They wanted to believe. They were willing to adapt. They thought they could do more good from the inside. They convinced themselves that their former principles didn’t fit with the march of history, or that to hold fast to one’s beliefs was a sign of priggishness and pig-headedness. They felt that to reject the new order of things was to relegate themselves to irrelevance and oblivion. They mocked their former friends who refused to join the new order as morally vain reactionaries. They convinced themselves that, brutal and capricious as Stalinism might be, it couldn’t possibly be worse than the exploitative capitalism of the West.
I fear we are witnessing a similar process unfold among many conservative intellectuals on the right. It has been stunning to watch a movement that once believed in the benefits of free trade and free enterprise merrily give itself over to a champion of protectionism whose economic instincts recall the corporatism of 1930s Italy or 1950s Argentina. It is no less stunning to watch people once mocked Obama for being too soft on Russia suddenly discover the virtues of Trump’s “pragmatism” on the subject.

Saturday, February 18, 2017

"You Are the Special People"

Darren Samuelsohn and Annie Karni report at Politico:
So, this is my real group,” Trump said at the Trump National Golf Club in Bedminster, on November 18, according to the audio tape. “These are the people that came here in the beginning, when nobody knew what this monster was gonna turn out to be, right?”

He added: “I see all of you. I recognize, like 100 percent of you, just about.”
Trump had a packed schedule of meetings that weekend less than two weeks after the election. On the Saturday after the cocktail party, Trump met with Mitt Romney, Michelle Rhee, Betsy DeVos, Todd Ricketts, Bob Woodson, Lew Eisenberg and Dr. Patrick Soon-Shiong. On Sunday, John Gray, Kris Kobach, Wilbur Ross, Chris Christie, Rudy Giuliani, Robert Johnson and David McCormick all schlepped out to Bedminster for meetings.
Trump often appears to want to include his friends in the decision-making process.
Turning to a longtime club member that night, he said: “We were just talking about who we [are] going to pick for the FCC, who [are] we going to pick for this, who we gonna accept -- boy, can you give me some recommendations?”
The supportive crowd ate it up as the relaxed Trump, in his element, gave them a close-up view of how he was setting up the government. “You are the special people,” he told the crowd of about 100 members, who mingled around a sushi station served by a waiter wearing a camouflage “Make America Great Again” cap.

Meat Loaf and Beans

New Jersey Gov. Chris Christie says President Donald Trump made him order meatloaf when they dined together at the White House this week.
Christie and his wife, Mary Pat, joined Trump at the White House on Tuesday.

The Republican governor said while guest hosting a New York sports talk radio show Thursday that Trump pointed out the menu and told people to get whatever they want. Then he said he and Christie were going to have the meatloaf.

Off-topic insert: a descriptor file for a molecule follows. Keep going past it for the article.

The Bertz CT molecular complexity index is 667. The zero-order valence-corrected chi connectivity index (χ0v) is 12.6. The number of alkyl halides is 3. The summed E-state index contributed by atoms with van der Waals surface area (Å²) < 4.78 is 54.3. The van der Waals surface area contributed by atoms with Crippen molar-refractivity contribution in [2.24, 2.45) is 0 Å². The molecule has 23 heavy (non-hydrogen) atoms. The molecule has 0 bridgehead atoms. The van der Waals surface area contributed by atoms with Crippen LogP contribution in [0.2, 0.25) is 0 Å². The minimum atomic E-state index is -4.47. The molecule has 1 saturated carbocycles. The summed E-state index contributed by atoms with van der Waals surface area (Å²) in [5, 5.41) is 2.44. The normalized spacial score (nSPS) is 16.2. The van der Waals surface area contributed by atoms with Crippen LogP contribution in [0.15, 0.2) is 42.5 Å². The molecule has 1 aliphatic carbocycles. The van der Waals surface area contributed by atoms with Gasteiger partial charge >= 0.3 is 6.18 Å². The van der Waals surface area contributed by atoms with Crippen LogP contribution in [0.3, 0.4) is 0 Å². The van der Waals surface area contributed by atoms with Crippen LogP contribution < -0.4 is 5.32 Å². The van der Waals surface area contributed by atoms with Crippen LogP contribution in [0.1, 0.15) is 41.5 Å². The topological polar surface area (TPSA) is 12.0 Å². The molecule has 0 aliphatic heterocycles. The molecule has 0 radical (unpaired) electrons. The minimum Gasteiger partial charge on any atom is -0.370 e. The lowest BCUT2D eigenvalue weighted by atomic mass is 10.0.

‘‘This is what it’s like to be with Trump,’’ Christie said. ‘‘He says, ‘There’s the menu, you guys order whatever you want.’ And then he says, ‘Chris, you and I are going to have the meatloaf.’’’
There is a similar story about LBJ, who also liked to humiliate people.   In a 1995 issue of The Washington Post, Diana McLellan reviewed  the memoirs of Pierre Salinger, who served as press secretary under Kennedy and (briefly) under Johnson:
Sadly, he omits everybody's favorite LBJ-Pierre Salinger tale. According to this grand and ancient legend, Johnson shouted down the table to him at a small luncheon, "Pierre, you haven't eaten your beans." "Mr. President, I happen not to care for this variety of beans." "Pierre, eat your beans!" Eventually, reluctantly, the tale went, Salinger ate all his beans -- and that was the day he quit. Does the story's absence mean that it's purely apocryphal? A pity, if so. But you'd think that a one-time gossip's apprentice would give it an airing if just to deny it.

Incompetent Vetting

Tara Palmeri reports at Politico that the White House dismissed six aides who were already on the job. They flunked  the SF86, a Questionnaire for National Security Positions
Among those who won't be working at the White House was President Donald Trump’s director of scheduling, Caroline Wiles, the daughter of Susan Wiles, Trump’s Florida campaign director and former campaign manager for Governor Rick Scott. Wiles, who resigned Friday before the background check was completed, was appointed deputy assistant secretary before the inauguration in January. Two sources close to Wiles said she will get another job in Treasury.
Rene Marsh and Eugene Scott report at CNN:
A political appointee at the Department of Housing and Urban Development was fired for an op-ed he wrote before the election that criticized then-candidate Donald Trump, a source with knowledge of the situation told CNN.
In an October op-ed for The Hill, Republican consultant Shermichael Singleton said Trump was taking the Republican Party to a "new moral low."
"We allowed that hostile takeover to happen on our watch," he wrote. "This individual recognized a moment of great disparity in the Republican base and, like cancer, attacked and spread, consuming everything in his path."
Singleton's piece criticized Trump's rhetoric about African Americans during the campaign. After the election, the 26-year-old worked with Ben Carson during his confirmation process to become HUD secretary. Singleton, who is African American, then joined the department as a senior adviser.